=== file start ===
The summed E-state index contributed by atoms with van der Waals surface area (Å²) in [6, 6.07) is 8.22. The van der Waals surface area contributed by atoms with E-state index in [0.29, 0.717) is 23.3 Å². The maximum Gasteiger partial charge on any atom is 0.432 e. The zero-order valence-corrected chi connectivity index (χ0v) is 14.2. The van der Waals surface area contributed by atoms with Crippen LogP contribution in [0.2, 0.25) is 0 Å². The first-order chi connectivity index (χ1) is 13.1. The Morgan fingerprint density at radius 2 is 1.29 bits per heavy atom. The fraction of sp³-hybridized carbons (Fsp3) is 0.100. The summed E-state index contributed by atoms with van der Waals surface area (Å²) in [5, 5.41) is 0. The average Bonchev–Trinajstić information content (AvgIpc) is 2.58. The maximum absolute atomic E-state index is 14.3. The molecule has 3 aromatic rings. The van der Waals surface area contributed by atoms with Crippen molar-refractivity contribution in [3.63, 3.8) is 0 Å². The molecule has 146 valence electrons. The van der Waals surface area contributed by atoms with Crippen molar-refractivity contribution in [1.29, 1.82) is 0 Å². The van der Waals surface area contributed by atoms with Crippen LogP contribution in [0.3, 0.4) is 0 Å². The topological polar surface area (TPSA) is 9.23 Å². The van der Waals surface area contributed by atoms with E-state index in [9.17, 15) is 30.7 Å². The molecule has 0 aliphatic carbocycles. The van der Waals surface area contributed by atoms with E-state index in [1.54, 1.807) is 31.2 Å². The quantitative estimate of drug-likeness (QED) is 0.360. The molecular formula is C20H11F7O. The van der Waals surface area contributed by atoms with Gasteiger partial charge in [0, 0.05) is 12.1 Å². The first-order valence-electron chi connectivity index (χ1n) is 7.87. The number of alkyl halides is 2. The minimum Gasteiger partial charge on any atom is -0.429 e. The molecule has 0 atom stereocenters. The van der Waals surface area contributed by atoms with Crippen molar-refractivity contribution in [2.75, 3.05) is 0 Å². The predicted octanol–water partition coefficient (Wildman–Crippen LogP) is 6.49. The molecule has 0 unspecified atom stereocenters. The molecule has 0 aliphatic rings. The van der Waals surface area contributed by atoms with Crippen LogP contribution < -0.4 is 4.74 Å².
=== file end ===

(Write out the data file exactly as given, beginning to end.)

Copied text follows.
The summed E-state index contributed by atoms with van der Waals surface area (Å²) in [6, 6.07) is 8.22. The van der Waals surface area contributed by atoms with E-state index in [0.29, 0.717) is 23.3 Å². The maximum Gasteiger partial charge on any atom is 0.432 e. The zero-order valence-corrected chi connectivity index (χ0v) is 14.2. The van der Waals surface area contributed by atoms with Crippen LogP contribution in [0.2, 0.25) is 0 Å². The first-order chi connectivity index (χ1) is 13.1. The Morgan fingerprint density at radius 2 is 1.29 bits per heavy atom. The fraction of sp³-hybridized carbons (Fsp3) is 0.100. The summed E-state index contributed by atoms with van der Waals surface area (Å²) in [5, 5.41) is 0. The average Bonchev–Trinajstić information content (AvgIpc) is 2.58. The maximum absolute atomic E-state index is 14.3. The molecule has 3 aromatic rings. The van der Waals surface area contributed by atoms with Crippen molar-refractivity contribution in [3.63, 3.8) is 0 Å². The molecule has 146 valence electrons. The van der Waals surface area contributed by atoms with Crippen molar-refractivity contribution in [1.29, 1.82) is 0 Å². The van der Waals surface area contributed by atoms with Crippen LogP contribution in [0.3, 0.4) is 0 Å². The topological polar surface area (TPSA) is 9.23 Å². The van der Waals surface area contributed by atoms with E-state index in [9.17, 15) is 30.7 Å². The molecule has 0 aliphatic carbocycles. The van der Waals surface area contributed by atoms with E-state index in [1.54, 1.807) is 31.2 Å². The quantitative estimate of drug-likeness (QED) is 0.360. The molecular formula is C20H11F7O. The van der Waals surface area contributed by atoms with Gasteiger partial charge in [0, 0.05) is 12.1 Å². The first-order valence-electron chi connectivity index (χ1n) is 7.87. The number of alkyl halides is 2. The minimum Gasteiger partial charge on any atom is -0.429 e. The molecule has 0 atom stereocenters. The van der Waals surface area contributed by atoms with Crippen molar-refractivity contribution in [2.75, 3.05) is 0 Å². The predicted octanol–water partition coefficient (Wildman–Crippen LogP) is 6.49. The molecule has 0 unspecified atom stereocenters. The molecule has 0 aliphatic rings. The van der Waals surface area contributed by atoms with Crippen LogP contribution < -0.4 is 4.74 Å².